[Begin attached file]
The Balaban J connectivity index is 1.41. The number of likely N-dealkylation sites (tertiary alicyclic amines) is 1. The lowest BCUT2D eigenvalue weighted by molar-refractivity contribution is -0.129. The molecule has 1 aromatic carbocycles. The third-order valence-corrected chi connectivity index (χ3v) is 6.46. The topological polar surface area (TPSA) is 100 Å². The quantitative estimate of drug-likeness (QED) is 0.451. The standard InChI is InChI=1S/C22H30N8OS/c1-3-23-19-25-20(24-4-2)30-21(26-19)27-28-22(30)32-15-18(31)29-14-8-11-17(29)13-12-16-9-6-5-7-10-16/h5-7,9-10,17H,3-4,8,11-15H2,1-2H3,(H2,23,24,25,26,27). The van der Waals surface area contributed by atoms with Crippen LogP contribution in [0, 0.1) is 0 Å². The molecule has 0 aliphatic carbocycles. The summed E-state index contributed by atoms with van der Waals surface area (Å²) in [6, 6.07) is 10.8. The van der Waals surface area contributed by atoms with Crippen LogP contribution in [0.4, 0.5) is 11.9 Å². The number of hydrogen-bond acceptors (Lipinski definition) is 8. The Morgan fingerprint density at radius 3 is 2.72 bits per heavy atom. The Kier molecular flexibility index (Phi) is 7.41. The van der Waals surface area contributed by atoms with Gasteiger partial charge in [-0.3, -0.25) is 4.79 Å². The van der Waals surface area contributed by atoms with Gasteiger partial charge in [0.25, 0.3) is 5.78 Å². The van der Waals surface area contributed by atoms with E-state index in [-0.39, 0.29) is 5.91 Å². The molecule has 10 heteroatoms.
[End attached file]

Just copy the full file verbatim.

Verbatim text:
The Balaban J connectivity index is 1.41. The number of likely N-dealkylation sites (tertiary alicyclic amines) is 1. The lowest BCUT2D eigenvalue weighted by molar-refractivity contribution is -0.129. The molecule has 1 aromatic carbocycles. The third-order valence-corrected chi connectivity index (χ3v) is 6.46. The topological polar surface area (TPSA) is 100 Å². The quantitative estimate of drug-likeness (QED) is 0.451. The standard InChI is InChI=1S/C22H30N8OS/c1-3-23-19-25-20(24-4-2)30-21(26-19)27-28-22(30)32-15-18(31)29-14-8-11-17(29)13-12-16-9-6-5-7-10-16/h5-7,9-10,17H,3-4,8,11-15H2,1-2H3,(H2,23,24,25,26,27). The van der Waals surface area contributed by atoms with Crippen LogP contribution in [0, 0.1) is 0 Å². The molecule has 0 aliphatic carbocycles. The summed E-state index contributed by atoms with van der Waals surface area (Å²) in [6, 6.07) is 10.8. The van der Waals surface area contributed by atoms with Crippen LogP contribution in [0.4, 0.5) is 11.9 Å². The number of hydrogen-bond acceptors (Lipinski definition) is 8. The Morgan fingerprint density at radius 3 is 2.72 bits per heavy atom. The Kier molecular flexibility index (Phi) is 7.41. The van der Waals surface area contributed by atoms with Gasteiger partial charge in [-0.3, -0.25) is 4.79 Å². The van der Waals surface area contributed by atoms with Gasteiger partial charge in [0.25, 0.3) is 5.78 Å². The van der Waals surface area contributed by atoms with E-state index in [-0.39, 0.29) is 5.91 Å². The molecule has 10 heteroatoms.